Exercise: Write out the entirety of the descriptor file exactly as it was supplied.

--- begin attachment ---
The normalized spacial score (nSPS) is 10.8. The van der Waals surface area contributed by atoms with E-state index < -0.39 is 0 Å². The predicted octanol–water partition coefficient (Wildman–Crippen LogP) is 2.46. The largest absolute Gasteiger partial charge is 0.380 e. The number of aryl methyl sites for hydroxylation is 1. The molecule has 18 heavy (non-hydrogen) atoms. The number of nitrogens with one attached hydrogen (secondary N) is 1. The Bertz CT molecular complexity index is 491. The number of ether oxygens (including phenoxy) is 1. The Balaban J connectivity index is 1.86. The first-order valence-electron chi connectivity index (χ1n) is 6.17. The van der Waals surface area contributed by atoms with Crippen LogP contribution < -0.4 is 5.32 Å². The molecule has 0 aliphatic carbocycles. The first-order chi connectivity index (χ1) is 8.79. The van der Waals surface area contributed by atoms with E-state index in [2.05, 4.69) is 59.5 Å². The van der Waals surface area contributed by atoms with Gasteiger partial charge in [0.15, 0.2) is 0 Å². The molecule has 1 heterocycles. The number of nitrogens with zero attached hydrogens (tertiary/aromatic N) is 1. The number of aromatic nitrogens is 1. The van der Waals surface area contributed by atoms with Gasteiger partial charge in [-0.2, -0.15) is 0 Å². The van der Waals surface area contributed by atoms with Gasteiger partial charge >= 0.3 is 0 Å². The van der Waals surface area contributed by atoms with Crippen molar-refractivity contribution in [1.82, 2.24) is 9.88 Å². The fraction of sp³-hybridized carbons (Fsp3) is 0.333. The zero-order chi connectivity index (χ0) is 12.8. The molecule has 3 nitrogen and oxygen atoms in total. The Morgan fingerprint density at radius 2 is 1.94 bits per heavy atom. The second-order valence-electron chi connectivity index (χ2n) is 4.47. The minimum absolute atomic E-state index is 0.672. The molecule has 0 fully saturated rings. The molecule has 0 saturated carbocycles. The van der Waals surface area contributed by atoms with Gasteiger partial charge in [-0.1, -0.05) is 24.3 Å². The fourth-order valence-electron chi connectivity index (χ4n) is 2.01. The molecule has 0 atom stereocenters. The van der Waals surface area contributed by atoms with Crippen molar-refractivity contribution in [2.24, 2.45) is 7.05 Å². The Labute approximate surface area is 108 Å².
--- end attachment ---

The normalized spacial score (nSPS) is 10.8. The van der Waals surface area contributed by atoms with E-state index < -0.39 is 0 Å². The predicted octanol–water partition coefficient (Wildman–Crippen LogP) is 2.46. The largest absolute Gasteiger partial charge is 0.380 e. The number of aryl methyl sites for hydroxylation is 1. The molecule has 18 heavy (non-hydrogen) atoms. The number of nitrogens with one attached hydrogen (secondary N) is 1. The Bertz CT molecular complexity index is 491. The number of ether oxygens (including phenoxy) is 1. The Balaban J connectivity index is 1.86. The first-order valence-electron chi connectivity index (χ1n) is 6.17. The van der Waals surface area contributed by atoms with Crippen LogP contribution < -0.4 is 5.32 Å². The molecule has 0 aliphatic carbocycles. The first-order chi connectivity index (χ1) is 8.79. The van der Waals surface area contributed by atoms with E-state index in [2.05, 4.69) is 59.5 Å². The van der Waals surface area contributed by atoms with Gasteiger partial charge in [0.15, 0.2) is 0 Å². The molecule has 1 heterocycles. The number of nitrogens with zero attached hydrogens (tertiary/aromatic N) is 1. The number of aromatic nitrogens is 1. The van der Waals surface area contributed by atoms with Gasteiger partial charge in [-0.2, -0.15) is 0 Å². The van der Waals surface area contributed by atoms with Gasteiger partial charge >= 0.3 is 0 Å². The van der Waals surface area contributed by atoms with Crippen molar-refractivity contribution in [1.82, 2.24) is 9.88 Å². The fraction of sp³-hybridized carbons (Fsp3) is 0.333. The zero-order chi connectivity index (χ0) is 12.8. The molecule has 3 nitrogen and oxygen atoms in total. The Morgan fingerprint density at radius 2 is 1.94 bits per heavy atom. The second-order valence-electron chi connectivity index (χ2n) is 4.47. The minimum absolute atomic E-state index is 0.672. The molecule has 0 fully saturated rings. The molecule has 0 saturated carbocycles. The van der Waals surface area contributed by atoms with Gasteiger partial charge in [-0.1, -0.05) is 24.3 Å². The fourth-order valence-electron chi connectivity index (χ4n) is 2.01. The molecule has 0 atom stereocenters. The van der Waals surface area contributed by atoms with Crippen molar-refractivity contribution in [2.24, 2.45) is 7.05 Å². The Labute approximate surface area is 108 Å².